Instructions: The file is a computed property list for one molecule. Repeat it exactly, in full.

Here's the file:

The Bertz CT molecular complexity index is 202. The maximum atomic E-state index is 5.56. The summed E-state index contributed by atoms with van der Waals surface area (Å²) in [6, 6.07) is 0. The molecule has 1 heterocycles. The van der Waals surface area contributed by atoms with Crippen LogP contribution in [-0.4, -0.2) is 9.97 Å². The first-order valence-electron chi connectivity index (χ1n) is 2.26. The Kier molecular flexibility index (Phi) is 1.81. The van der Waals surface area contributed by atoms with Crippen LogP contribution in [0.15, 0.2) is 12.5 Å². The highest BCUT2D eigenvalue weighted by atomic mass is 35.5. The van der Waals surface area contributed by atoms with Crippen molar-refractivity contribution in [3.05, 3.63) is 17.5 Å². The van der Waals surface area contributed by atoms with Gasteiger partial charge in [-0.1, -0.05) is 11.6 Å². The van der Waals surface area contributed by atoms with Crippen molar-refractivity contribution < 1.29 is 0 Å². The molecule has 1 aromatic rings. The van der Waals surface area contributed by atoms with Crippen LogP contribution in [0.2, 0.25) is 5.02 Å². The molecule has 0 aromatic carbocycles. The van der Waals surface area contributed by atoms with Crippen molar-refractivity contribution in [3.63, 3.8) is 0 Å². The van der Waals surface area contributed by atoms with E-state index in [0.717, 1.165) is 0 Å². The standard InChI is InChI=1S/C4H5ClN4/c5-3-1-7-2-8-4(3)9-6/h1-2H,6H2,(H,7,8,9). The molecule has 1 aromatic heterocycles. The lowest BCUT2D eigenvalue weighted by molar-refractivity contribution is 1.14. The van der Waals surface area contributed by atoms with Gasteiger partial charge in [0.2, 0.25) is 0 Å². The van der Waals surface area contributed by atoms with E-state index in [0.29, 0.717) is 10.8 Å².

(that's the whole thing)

The Bertz CT molecular complexity index is 202. The maximum atomic E-state index is 5.56. The summed E-state index contributed by atoms with van der Waals surface area (Å²) in [6, 6.07) is 0. The molecule has 1 heterocycles. The van der Waals surface area contributed by atoms with Crippen LogP contribution in [-0.4, -0.2) is 9.97 Å². The first-order valence-electron chi connectivity index (χ1n) is 2.26. The Kier molecular flexibility index (Phi) is 1.81. The van der Waals surface area contributed by atoms with Crippen LogP contribution in [0.15, 0.2) is 12.5 Å². The highest BCUT2D eigenvalue weighted by atomic mass is 35.5. The van der Waals surface area contributed by atoms with Crippen molar-refractivity contribution in [3.05, 3.63) is 17.5 Å². The van der Waals surface area contributed by atoms with Gasteiger partial charge in [-0.1, -0.05) is 11.6 Å². The van der Waals surface area contributed by atoms with Crippen molar-refractivity contribution < 1.29 is 0 Å². The molecule has 1 aromatic rings. The van der Waals surface area contributed by atoms with Crippen LogP contribution in [0.2, 0.25) is 5.02 Å². The molecule has 0 aromatic carbocycles. The van der Waals surface area contributed by atoms with Crippen molar-refractivity contribution in [3.63, 3.8) is 0 Å². The van der Waals surface area contributed by atoms with E-state index in [0.717, 1.165) is 0 Å². The standard InChI is InChI=1S/C4H5ClN4/c5-3-1-7-2-8-4(3)9-6/h1-2H,6H2,(H,7,8,9). The molecule has 1 aromatic heterocycles. The lowest BCUT2D eigenvalue weighted by molar-refractivity contribution is 1.14. The van der Waals surface area contributed by atoms with Gasteiger partial charge in [0.2, 0.25) is 0 Å². The van der Waals surface area contributed by atoms with E-state index in [0.29, 0.717) is 10.8 Å².